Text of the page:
6. Reduces the chances of theft while charging outside the house.
7. An extra battery is smaller and thinner to carry inside your pocket.
8. When your battery finally gives up, you just buy a new one.
9. No need to pay for more expensive internal battery and wait for days to have it installed.
10. Your device becomes practically wireless without the need to plug in via the micro USB most of the time if you just charge the spent battery via the battery cradle.
Tcool, 08 Feb 2014Ok fine, you are talking of the people who are always out in the field.
What about people who... moreAnother disadvantage, especially in big offices is teft. Casual visitors could just swipe off that Note 3 on a charging plate.
And the best practice for battery maintenance is to never leave it plugged charged full all the time. The very best practice is to keep the battery between 20 to 80% charged for optimal battery life as Android Guy of Pocket Now explains:
I even use a plug timer to turn off after 2 hours so no over charging occurs. I time it in such a way that is somewhere 80% when I wake up. I change batteries when the battery reaches 20%.
TheNeighbor, 08 Feb 2014Nah, still insufficient way to charge a device. It'll take longer than the conventional wired ... moreOk fine, you are talking of the people who are always out in the field.
What about people who are always inside the office? They don't need extra battery or power bank.
Only small percent of the mobile phone users are always out in the field compared to mobile phone users who are always inside the office or at home.
Tcool, 08 Feb 2014No, I'm referring to the wireless charging card wherein you don't have to replace the back cov... moreNah, still insufficient way to charge a device. It'll take longer than the conventional wired USB plugging. I've also heard of a power bank version of the charging pad, still you need to align you device onto a flat surface.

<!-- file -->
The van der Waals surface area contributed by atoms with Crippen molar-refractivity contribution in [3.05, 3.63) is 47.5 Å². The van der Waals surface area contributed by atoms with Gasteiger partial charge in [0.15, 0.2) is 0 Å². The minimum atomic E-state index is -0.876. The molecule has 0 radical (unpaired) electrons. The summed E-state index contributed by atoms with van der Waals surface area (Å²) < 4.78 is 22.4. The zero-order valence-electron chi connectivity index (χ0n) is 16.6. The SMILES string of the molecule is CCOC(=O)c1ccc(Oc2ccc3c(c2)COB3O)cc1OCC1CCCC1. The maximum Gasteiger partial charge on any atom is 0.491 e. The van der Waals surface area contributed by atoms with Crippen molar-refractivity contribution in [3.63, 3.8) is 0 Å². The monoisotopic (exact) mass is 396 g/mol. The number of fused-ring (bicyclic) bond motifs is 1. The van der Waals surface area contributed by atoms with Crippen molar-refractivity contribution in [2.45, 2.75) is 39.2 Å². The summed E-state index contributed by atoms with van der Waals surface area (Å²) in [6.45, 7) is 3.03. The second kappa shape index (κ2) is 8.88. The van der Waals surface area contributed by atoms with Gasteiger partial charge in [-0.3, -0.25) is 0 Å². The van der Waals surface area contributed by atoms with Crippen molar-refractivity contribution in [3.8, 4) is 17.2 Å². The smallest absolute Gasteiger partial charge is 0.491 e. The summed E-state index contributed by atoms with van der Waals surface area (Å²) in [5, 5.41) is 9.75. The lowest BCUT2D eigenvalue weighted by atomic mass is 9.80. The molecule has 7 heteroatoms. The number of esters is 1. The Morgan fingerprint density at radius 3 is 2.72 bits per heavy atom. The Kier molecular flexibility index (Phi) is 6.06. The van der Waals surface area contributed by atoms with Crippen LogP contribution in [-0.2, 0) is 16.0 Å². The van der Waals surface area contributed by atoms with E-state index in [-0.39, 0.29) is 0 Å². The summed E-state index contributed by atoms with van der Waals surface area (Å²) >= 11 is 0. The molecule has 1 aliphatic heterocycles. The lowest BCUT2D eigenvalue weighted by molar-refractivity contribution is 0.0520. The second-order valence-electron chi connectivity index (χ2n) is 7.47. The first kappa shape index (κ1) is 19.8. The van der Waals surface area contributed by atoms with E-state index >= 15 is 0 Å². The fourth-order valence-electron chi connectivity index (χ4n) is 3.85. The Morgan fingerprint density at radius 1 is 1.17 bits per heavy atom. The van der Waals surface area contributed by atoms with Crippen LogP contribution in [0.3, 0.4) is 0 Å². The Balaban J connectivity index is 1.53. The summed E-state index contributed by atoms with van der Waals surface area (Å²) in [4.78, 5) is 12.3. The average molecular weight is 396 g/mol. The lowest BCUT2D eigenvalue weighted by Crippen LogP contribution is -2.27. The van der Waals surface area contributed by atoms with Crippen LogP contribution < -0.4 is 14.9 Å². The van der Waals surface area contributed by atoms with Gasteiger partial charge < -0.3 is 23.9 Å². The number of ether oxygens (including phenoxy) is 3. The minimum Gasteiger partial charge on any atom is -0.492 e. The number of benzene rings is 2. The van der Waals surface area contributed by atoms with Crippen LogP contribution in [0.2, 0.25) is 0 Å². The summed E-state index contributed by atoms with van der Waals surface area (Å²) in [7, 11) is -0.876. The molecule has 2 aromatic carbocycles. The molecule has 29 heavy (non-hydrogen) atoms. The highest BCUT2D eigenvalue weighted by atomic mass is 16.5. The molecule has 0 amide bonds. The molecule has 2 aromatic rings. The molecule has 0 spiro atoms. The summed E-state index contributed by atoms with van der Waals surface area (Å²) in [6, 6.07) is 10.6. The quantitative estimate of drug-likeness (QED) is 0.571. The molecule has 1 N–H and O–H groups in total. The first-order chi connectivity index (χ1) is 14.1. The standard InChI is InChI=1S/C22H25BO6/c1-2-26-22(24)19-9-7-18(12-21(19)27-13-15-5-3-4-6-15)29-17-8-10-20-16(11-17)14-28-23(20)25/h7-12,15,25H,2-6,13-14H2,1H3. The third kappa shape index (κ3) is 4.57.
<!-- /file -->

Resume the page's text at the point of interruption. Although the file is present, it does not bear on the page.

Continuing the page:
The main reason why I'm not agreeing on the concept of wireless charging is I'm out in the field most of the time, and changing the battery and charging the spent one at home is the most efficient process. And the fact I use my Note 3 as my clock at night using the LightningBug app.
I currently see wireless charging as a novelty. Power jackets too, are inefficient and become extra dead weight when spent.
its perfect for looking at pictures on due to its large screen size and my background pic of the handsome one ollly giroud always puts a smile on my face
TheNeighbor, 08 Feb 2014Wireless charging isn't as efficient as charging via direct micro USB, even with a power bank ... moreNo, I'm referring to the wireless charging card wherein you don't have to replace the back cover.
If there is a power bank utilizing wireless charging card it would be better.
Watch this video please: http://www.youtube.com/watch?v=NBgGZ9uUs1c
S . SUDHAKAR, 08 Feb 2014If you remove and fix the battery cover repeatedly in any mobile (be it Indian Rupees 1000 or ... moreNo,the back cover lock design has improved with the Note 2 and 3. My Note 2 isn't worn out with an average daily changing of batteries. And the Note 3's civet isn't wearing out.
I can do without the official cover since the NFC antenna is integrated with the battery and wrap it with just my Spigen case. I'd rather be wireless.